It appears that all those famous physicists in the UK has triggered a boom in physics enrollment at UK universities.
On their application forms, physics candidates have been citing Cox’s show as their inspiration, as well as the Large Hadron Collider at Cern, near Geneva, and the American sitcom The Big Bang Theory, centred on a group of geeky scientists at the California Institute of Technology.On one hand, it is an amazing effect in that physics is now something "cool" to do and not just relegated as for "geeks" only. Brian Cox especially has managed to obliterate that stereotype. But on the other hand, are these people doing physics for the right reason, and not simply for the "romance" of it?
Jim Al-Khalili, professor of physics at Surrey and himself a television presenter, said there had been 320 applicants for 60 physics places, a 40 per cent increase from last year and a contrast to the 10 per cent decline in overall applications at the university.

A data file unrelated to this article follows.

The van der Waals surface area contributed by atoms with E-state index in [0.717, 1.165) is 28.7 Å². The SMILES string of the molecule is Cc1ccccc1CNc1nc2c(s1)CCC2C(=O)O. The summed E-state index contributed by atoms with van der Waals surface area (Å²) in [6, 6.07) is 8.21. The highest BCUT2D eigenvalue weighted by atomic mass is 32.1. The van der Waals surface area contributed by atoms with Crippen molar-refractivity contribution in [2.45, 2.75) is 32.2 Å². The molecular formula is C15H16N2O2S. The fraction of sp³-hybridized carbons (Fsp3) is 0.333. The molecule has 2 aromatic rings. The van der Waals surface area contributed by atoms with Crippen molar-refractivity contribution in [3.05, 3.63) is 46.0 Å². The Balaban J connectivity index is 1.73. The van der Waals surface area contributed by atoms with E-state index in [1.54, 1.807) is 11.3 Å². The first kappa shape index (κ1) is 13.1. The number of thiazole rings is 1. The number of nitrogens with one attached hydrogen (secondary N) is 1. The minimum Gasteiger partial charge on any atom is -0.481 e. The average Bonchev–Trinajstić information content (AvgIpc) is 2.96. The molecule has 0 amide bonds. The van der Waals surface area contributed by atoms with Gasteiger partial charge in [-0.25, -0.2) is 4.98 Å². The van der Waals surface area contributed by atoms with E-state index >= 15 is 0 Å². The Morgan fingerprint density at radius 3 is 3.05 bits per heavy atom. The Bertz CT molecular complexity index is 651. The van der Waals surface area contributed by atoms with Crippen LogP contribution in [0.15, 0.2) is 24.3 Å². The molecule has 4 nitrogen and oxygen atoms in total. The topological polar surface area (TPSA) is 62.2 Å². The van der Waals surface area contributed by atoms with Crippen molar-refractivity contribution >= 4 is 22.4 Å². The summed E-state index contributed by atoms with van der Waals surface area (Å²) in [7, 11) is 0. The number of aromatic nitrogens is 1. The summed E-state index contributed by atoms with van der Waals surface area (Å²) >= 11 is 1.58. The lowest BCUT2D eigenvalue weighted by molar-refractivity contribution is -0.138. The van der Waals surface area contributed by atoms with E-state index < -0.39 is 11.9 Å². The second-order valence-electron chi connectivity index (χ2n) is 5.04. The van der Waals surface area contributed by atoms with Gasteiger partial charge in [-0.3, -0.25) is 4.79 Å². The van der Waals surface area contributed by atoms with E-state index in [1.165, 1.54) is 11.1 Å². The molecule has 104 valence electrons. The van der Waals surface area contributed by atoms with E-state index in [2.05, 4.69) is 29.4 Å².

“There are a whole host of reasons, but Brian has helped fuel this renaissance of enthusiasm for physics and astronomy,” said Al-Khalili. “We stress the career benefits . . . but students are not mainly choosing the subject for vocational reasons, it is because it is fascinating.”
What is more beneficial here is that the general public, and students who are NOT going to be physicists, are learning about physics and having some idea on how physics work. To me, that is the most important effects. I wish more of what physics is is presented, and that it is not just the LHC and the Big Bang, but also your iPhones and your computers and your MRI's. Don't just show the esoteric side of physics, even if it is the sexier side. The "workhorse" side is where most of the physics students will end up in, and it is also the reason why most of physics gets funded and stays relevant with the population.